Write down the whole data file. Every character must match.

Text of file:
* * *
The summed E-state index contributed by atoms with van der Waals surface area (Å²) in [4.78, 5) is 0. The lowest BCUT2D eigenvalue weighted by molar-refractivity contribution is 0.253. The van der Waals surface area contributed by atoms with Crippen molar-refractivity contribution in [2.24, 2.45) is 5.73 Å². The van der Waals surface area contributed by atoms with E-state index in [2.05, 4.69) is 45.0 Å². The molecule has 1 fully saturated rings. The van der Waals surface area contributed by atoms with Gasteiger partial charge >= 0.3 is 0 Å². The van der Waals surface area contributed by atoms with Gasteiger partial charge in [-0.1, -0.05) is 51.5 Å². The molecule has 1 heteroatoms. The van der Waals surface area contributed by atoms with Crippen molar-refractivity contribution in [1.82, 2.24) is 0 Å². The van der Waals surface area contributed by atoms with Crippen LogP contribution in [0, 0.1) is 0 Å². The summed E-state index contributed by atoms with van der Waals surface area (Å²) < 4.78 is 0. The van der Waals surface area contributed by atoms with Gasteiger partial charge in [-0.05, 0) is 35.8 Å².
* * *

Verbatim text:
The summed E-state index contributed by atoms with van der Waals surface area (Å²) in [4.78, 5) is 0. The lowest BCUT2D eigenvalue weighted by molar-refractivity contribution is 0.253. The van der Waals surface area contributed by atoms with Crippen molar-refractivity contribution in [2.24, 2.45) is 5.73 Å². The van der Waals surface area contributed by atoms with E-state index in [2.05, 4.69) is 45.0 Å². The molecule has 1 fully saturated rings. The van der Waals surface area contributed by atoms with Gasteiger partial charge >= 0.3 is 0 Å². The van der Waals surface area contributed by atoms with Gasteiger partial charge in [-0.1, -0.05) is 51.5 Å². The molecule has 1 heteroatoms. The van der Waals surface area contributed by atoms with Crippen molar-refractivity contribution in [1.82, 2.24) is 0 Å². The van der Waals surface area contributed by atoms with Crippen LogP contribution in [0, 0.1) is 0 Å². The summed E-state index contributed by atoms with van der Waals surface area (Å²) < 4.78 is 0. The van der Waals surface area contributed by atoms with Gasteiger partial charge in [-0.05, 0) is 35.8 Å².